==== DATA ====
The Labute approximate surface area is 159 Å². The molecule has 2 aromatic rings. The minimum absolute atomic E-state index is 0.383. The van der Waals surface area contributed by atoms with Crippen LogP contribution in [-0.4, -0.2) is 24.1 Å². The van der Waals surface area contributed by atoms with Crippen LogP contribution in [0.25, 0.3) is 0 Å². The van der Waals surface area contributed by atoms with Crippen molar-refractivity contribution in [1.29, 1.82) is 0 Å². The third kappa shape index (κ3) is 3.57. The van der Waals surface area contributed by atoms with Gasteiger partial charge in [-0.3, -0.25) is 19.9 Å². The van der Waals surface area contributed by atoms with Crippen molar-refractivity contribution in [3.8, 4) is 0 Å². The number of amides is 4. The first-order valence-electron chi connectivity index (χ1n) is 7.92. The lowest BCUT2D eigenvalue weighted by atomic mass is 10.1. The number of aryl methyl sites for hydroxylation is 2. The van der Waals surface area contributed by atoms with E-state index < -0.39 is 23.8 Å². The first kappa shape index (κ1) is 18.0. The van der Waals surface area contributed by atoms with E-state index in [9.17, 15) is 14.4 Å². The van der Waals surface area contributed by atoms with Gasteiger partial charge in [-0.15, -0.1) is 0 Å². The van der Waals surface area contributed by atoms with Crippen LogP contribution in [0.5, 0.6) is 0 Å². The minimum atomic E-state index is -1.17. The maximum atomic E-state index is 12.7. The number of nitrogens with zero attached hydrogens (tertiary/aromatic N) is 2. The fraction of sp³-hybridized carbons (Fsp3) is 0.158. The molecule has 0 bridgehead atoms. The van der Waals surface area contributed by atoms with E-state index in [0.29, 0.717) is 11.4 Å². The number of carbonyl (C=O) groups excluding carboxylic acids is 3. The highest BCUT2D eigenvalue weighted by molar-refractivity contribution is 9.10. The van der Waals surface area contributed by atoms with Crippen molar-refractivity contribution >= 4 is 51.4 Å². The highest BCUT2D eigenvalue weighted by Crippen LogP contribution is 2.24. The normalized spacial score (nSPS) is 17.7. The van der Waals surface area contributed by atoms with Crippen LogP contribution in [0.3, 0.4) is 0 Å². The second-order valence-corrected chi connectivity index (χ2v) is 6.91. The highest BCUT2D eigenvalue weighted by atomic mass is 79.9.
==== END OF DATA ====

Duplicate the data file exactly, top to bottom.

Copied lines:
The Labute approximate surface area is 159 Å². The molecule has 2 aromatic rings. The minimum absolute atomic E-state index is 0.383. The van der Waals surface area contributed by atoms with Crippen LogP contribution in [-0.4, -0.2) is 24.1 Å². The van der Waals surface area contributed by atoms with Crippen LogP contribution in [0.25, 0.3) is 0 Å². The van der Waals surface area contributed by atoms with Crippen molar-refractivity contribution in [1.29, 1.82) is 0 Å². The third kappa shape index (κ3) is 3.57. The van der Waals surface area contributed by atoms with Gasteiger partial charge in [-0.3, -0.25) is 19.9 Å². The van der Waals surface area contributed by atoms with Crippen molar-refractivity contribution in [3.8, 4) is 0 Å². The number of amides is 4. The first-order valence-electron chi connectivity index (χ1n) is 7.92. The lowest BCUT2D eigenvalue weighted by atomic mass is 10.1. The number of aryl methyl sites for hydroxylation is 2. The van der Waals surface area contributed by atoms with E-state index < -0.39 is 23.8 Å². The first kappa shape index (κ1) is 18.0. The van der Waals surface area contributed by atoms with E-state index in [9.17, 15) is 14.4 Å². The van der Waals surface area contributed by atoms with Gasteiger partial charge in [-0.15, -0.1) is 0 Å². The van der Waals surface area contributed by atoms with Crippen LogP contribution in [0.5, 0.6) is 0 Å². The minimum atomic E-state index is -1.17. The maximum atomic E-state index is 12.7. The number of nitrogens with zero attached hydrogens (tertiary/aromatic N) is 2. The fraction of sp³-hybridized carbons (Fsp3) is 0.158. The molecule has 0 bridgehead atoms. The van der Waals surface area contributed by atoms with E-state index in [0.29, 0.717) is 11.4 Å². The number of carbonyl (C=O) groups excluding carboxylic acids is 3. The highest BCUT2D eigenvalue weighted by molar-refractivity contribution is 9.10. The van der Waals surface area contributed by atoms with Crippen molar-refractivity contribution >= 4 is 51.4 Å². The highest BCUT2D eigenvalue weighted by Crippen LogP contribution is 2.24. The normalized spacial score (nSPS) is 17.7. The van der Waals surface area contributed by atoms with Crippen LogP contribution in [0.3, 0.4) is 0 Å². The second-order valence-corrected chi connectivity index (χ2v) is 6.91. The highest BCUT2D eigenvalue weighted by atomic mass is 79.9.